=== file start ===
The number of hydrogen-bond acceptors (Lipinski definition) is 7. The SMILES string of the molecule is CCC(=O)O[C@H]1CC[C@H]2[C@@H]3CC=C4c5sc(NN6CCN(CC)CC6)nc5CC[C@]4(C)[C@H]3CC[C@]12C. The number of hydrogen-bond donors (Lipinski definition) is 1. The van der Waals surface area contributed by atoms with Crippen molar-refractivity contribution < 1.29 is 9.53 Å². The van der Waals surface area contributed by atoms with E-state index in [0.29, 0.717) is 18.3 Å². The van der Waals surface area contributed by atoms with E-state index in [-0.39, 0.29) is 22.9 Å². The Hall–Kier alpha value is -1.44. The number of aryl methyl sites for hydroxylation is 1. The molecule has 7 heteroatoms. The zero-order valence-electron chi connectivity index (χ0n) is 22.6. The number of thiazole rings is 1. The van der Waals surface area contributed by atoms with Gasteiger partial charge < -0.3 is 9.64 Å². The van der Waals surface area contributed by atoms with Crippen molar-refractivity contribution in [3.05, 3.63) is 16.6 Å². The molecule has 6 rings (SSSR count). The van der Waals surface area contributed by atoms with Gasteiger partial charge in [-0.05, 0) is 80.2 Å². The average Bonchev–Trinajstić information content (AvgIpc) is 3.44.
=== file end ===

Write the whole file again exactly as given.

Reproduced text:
The number of hydrogen-bond acceptors (Lipinski definition) is 7. The SMILES string of the molecule is CCC(=O)O[C@H]1CC[C@H]2[C@@H]3CC=C4c5sc(NN6CCN(CC)CC6)nc5CC[C@]4(C)[C@H]3CC[C@]12C. The number of hydrogen-bond donors (Lipinski definition) is 1. The van der Waals surface area contributed by atoms with Crippen molar-refractivity contribution < 1.29 is 9.53 Å². The van der Waals surface area contributed by atoms with E-state index in [0.29, 0.717) is 18.3 Å². The van der Waals surface area contributed by atoms with E-state index in [-0.39, 0.29) is 22.9 Å². The Hall–Kier alpha value is -1.44. The number of aryl methyl sites for hydroxylation is 1. The molecule has 7 heteroatoms. The zero-order valence-electron chi connectivity index (χ0n) is 22.6. The number of thiazole rings is 1. The van der Waals surface area contributed by atoms with Gasteiger partial charge < -0.3 is 9.64 Å². The van der Waals surface area contributed by atoms with Crippen molar-refractivity contribution in [3.05, 3.63) is 16.6 Å². The molecule has 6 rings (SSSR count). The van der Waals surface area contributed by atoms with Gasteiger partial charge in [-0.05, 0) is 80.2 Å². The average Bonchev–Trinajstić information content (AvgIpc) is 3.44.